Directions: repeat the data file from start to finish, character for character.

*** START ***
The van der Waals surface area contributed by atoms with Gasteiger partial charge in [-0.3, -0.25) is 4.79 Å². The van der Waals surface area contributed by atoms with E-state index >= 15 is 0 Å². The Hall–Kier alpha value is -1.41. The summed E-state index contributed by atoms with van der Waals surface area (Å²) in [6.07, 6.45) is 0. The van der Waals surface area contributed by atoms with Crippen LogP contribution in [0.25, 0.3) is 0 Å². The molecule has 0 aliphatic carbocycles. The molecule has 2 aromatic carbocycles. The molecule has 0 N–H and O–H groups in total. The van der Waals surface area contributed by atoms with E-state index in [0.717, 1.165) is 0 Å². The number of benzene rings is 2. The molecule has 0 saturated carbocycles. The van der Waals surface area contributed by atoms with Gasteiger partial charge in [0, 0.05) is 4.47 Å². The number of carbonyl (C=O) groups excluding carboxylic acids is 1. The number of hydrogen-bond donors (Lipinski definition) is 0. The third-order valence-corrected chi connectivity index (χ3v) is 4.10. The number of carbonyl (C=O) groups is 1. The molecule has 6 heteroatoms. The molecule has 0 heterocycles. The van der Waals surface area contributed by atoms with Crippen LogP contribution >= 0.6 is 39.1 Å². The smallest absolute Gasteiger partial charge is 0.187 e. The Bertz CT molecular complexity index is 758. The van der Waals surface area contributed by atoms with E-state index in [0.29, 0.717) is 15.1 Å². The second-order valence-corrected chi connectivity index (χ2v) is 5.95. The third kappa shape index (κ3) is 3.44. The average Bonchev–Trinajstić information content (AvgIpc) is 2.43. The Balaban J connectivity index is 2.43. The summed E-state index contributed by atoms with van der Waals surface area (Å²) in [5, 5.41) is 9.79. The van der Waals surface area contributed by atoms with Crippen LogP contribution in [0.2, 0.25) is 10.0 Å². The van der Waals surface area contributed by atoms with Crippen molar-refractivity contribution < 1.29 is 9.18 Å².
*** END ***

The van der Waals surface area contributed by atoms with Gasteiger partial charge in [-0.3, -0.25) is 4.79 Å². The van der Waals surface area contributed by atoms with E-state index >= 15 is 0 Å². The Hall–Kier alpha value is -1.41. The summed E-state index contributed by atoms with van der Waals surface area (Å²) in [6.07, 6.45) is 0. The van der Waals surface area contributed by atoms with Crippen LogP contribution in [0.25, 0.3) is 0 Å². The molecule has 0 aliphatic carbocycles. The molecule has 2 aromatic carbocycles. The molecule has 0 N–H and O–H groups in total. The van der Waals surface area contributed by atoms with E-state index in [0.717, 1.165) is 0 Å². The number of benzene rings is 2. The molecule has 0 saturated carbocycles. The van der Waals surface area contributed by atoms with Gasteiger partial charge in [0, 0.05) is 4.47 Å². The number of carbonyl (C=O) groups excluding carboxylic acids is 1. The number of hydrogen-bond donors (Lipinski definition) is 0. The third-order valence-corrected chi connectivity index (χ3v) is 4.10. The number of carbonyl (C=O) groups is 1. The molecule has 6 heteroatoms. The molecule has 0 heterocycles. The van der Waals surface area contributed by atoms with Crippen LogP contribution >= 0.6 is 39.1 Å². The smallest absolute Gasteiger partial charge is 0.187 e. The Bertz CT molecular complexity index is 758. The van der Waals surface area contributed by atoms with E-state index in [0.29, 0.717) is 15.1 Å². The second-order valence-corrected chi connectivity index (χ2v) is 5.95. The third kappa shape index (κ3) is 3.44. The average Bonchev–Trinajstić information content (AvgIpc) is 2.43. The Balaban J connectivity index is 2.43. The summed E-state index contributed by atoms with van der Waals surface area (Å²) in [5, 5.41) is 9.79. The van der Waals surface area contributed by atoms with Crippen LogP contribution in [0.2, 0.25) is 10.0 Å². The van der Waals surface area contributed by atoms with Crippen molar-refractivity contribution < 1.29 is 9.18 Å².